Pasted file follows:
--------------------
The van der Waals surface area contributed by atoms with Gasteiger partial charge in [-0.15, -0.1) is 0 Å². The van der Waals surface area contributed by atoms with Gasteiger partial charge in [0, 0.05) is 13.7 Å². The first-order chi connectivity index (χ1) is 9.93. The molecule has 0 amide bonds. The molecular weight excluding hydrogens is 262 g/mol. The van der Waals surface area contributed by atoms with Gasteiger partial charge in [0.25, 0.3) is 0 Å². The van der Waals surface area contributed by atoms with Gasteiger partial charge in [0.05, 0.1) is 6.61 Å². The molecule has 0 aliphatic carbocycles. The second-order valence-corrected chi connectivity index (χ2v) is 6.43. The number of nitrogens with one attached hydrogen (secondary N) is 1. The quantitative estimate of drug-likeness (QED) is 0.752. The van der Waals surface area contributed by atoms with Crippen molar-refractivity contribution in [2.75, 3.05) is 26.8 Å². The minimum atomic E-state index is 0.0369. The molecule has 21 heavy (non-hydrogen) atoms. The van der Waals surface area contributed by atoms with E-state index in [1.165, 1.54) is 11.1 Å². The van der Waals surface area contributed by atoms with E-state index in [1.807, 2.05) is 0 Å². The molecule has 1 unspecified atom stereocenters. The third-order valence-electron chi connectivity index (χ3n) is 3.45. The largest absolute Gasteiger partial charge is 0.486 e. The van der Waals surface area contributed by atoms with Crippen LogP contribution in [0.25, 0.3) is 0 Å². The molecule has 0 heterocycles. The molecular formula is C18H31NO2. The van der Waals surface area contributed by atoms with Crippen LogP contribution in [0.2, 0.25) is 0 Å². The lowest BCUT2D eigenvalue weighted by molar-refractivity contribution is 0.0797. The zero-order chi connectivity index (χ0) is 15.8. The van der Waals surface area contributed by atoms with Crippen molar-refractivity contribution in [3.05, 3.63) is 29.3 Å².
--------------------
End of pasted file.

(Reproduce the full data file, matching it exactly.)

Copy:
The van der Waals surface area contributed by atoms with Gasteiger partial charge in [-0.15, -0.1) is 0 Å². The van der Waals surface area contributed by atoms with Gasteiger partial charge in [0, 0.05) is 13.7 Å². The first-order chi connectivity index (χ1) is 9.93. The molecule has 0 amide bonds. The molecular weight excluding hydrogens is 262 g/mol. The van der Waals surface area contributed by atoms with Gasteiger partial charge in [0.25, 0.3) is 0 Å². The van der Waals surface area contributed by atoms with Gasteiger partial charge in [0.05, 0.1) is 6.61 Å². The molecule has 0 aliphatic carbocycles. The second-order valence-corrected chi connectivity index (χ2v) is 6.43. The number of nitrogens with one attached hydrogen (secondary N) is 1. The quantitative estimate of drug-likeness (QED) is 0.752. The van der Waals surface area contributed by atoms with Crippen molar-refractivity contribution in [2.75, 3.05) is 26.8 Å². The minimum atomic E-state index is 0.0369. The molecule has 21 heavy (non-hydrogen) atoms. The van der Waals surface area contributed by atoms with E-state index in [1.165, 1.54) is 11.1 Å². The van der Waals surface area contributed by atoms with E-state index in [1.807, 2.05) is 0 Å². The molecule has 1 unspecified atom stereocenters. The third-order valence-electron chi connectivity index (χ3n) is 3.45. The largest absolute Gasteiger partial charge is 0.486 e. The van der Waals surface area contributed by atoms with Crippen LogP contribution in [0.25, 0.3) is 0 Å². The molecule has 0 heterocycles. The molecular formula is C18H31NO2. The van der Waals surface area contributed by atoms with Crippen LogP contribution in [0.2, 0.25) is 0 Å². The lowest BCUT2D eigenvalue weighted by molar-refractivity contribution is 0.0797. The zero-order chi connectivity index (χ0) is 15.8. The van der Waals surface area contributed by atoms with Crippen molar-refractivity contribution in [3.05, 3.63) is 29.3 Å².